• On this short sleeved "tee" I measure for the next to smallest size at the "cuff"  but three inches higher my "top of arm" measurement is in the range of "extra large". (Who knew I had such relatively massive armpits! How am I going to get these two disparate sizes to meet in the middle over the span of an inch and a half or so without a mass of bunched up fabric under the arms?
  • Finally, we all know how hard it is to kill old habits - I did all the calculations the first time and then selected the bust size that most closely suited my measurements. Yes, just the opposite of the point of the exercise - I must be just "south" of "dim" on the knitting IQ scale.
I'm not discouraged though, and I won't get that way if I just work at the problem in my math campsite over the course of several days, keeping myself sane with my other knitting projects when the math becomes frustrating. At least that's my plan!

I'll let you know how that goes - hopefully tomorrow from my fresh newly updated Desktop!  

Thanks for dropping by!


Fingers Crossed

I'm taking my computer in to get a new operating system installed and the old one completely removed.  If I do it myself the best I'll be able to do is overwrite it. That just seems like more problems waiting to happen so I'm going to bite the bullet and pay them to do it.

Its been coughing and sputtering and freezing for weeks now - I've taken it in twice and they haven't been able to find a thing wrong with the computer itself (which is just barely 2 years old) so it must be a software issue. (I hope)

I think I've done a complete back up of all my data to my external hard drive.

I feel like I now just have to take a deep breath and dive into unplugging everything and haul it off to the geeks.

Hopefully it'll be done lickity split and you won't even notice I was ever off line.

'Fingers crossed - here goes!


Book Review - Knitting 24/7 by Veronique Avery

This week has been quite crazy with a confluence of birthday celebrations, end of school year events, annual medical appointments/tests and with even the demands of my usually independent Beloved and the teen/twenty something social calendar impacting my agenda.

Throughout it all I have optimistically toted a bag of knitting "stuff", dragging it everywhere with little to show for the effort because I haven't stopped moving long enough to even peek into it.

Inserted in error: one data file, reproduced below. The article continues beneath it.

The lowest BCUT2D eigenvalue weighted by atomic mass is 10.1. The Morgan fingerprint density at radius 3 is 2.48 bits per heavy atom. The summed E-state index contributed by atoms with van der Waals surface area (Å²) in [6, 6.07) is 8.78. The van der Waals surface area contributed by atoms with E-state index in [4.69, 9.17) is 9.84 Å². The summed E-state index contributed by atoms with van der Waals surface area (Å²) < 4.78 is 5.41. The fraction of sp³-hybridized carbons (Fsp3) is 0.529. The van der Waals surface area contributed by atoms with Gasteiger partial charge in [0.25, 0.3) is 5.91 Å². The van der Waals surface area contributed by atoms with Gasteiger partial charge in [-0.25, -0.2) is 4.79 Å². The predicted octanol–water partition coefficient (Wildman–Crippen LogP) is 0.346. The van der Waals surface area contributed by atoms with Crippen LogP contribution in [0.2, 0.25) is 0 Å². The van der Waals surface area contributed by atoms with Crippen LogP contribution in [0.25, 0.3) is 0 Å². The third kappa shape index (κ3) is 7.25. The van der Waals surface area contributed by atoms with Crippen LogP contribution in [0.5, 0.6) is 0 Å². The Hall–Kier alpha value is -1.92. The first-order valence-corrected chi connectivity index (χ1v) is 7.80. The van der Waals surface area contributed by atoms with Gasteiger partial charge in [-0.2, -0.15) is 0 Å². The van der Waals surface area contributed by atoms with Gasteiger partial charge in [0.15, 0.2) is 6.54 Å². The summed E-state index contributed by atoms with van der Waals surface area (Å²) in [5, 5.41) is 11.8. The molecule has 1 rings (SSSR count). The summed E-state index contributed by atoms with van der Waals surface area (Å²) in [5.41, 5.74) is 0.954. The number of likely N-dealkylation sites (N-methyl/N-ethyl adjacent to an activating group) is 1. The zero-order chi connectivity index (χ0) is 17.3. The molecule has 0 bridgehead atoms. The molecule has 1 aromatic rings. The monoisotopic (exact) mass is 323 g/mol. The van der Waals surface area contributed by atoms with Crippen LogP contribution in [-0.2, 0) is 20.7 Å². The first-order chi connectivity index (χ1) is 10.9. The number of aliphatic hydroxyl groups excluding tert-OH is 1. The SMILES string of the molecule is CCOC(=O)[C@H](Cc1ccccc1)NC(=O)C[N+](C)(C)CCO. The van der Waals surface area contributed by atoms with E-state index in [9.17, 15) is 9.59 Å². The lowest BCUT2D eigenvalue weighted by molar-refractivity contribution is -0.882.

In the few lucid moments I have had in the evenings or early mornings I've found myself going to the bag to retrieve this...

I can't stop looking through it! I want to make almost everything in it!

Maybe I'm drawn to it this week in particular because of its theme...
"30 Projects to Knit, Wear and Enjoy, On the Go and Around the Clock"
...and because of our early spring-like weather in the midst of our late spring calendar (not unusual in Toronto). I'm feeling the value of multiple knitted layers, many fabulous examples of which are found in this new compelling book.

The Book's divided into sections of a.m., p.m. and weekend, each starting with an empowering little list of times when a knitter might squeeze a few rows of grounding/energizing knitting into a busy day. Sensitivity to the wider life of a knitter doesn't end there though. The patterns seem demanding but they're all easily memorized.. Many are also small and so, by definition, portable. And they all seem sooooo wearable!

Of course socks fall readily into this category but Veronique gives these a wonderful twist with faux cables that pass through each other rather than in front or behind; a toe up version that includes a slipped stitch heel for better wear than the more usual short row heel found in many toe up patterns; lace knee highs with a manageable (even for me - generally lace averse as I am) four row repeat, all over pattern.

  • Bags and hats - with a distinctly French flair.
  • Slippers, one felted for winter the other, knit in the same pattern in cotton for spring and summer.
  • A tea cozy - easily adaptable for any size pot.
  • Mitts, gloves and hand warmers long and short in styles from traditional to funky. All patterns with careful attention to ease of execution, fashionable and easy to wear paired with all kinds of things and whatever your personal style.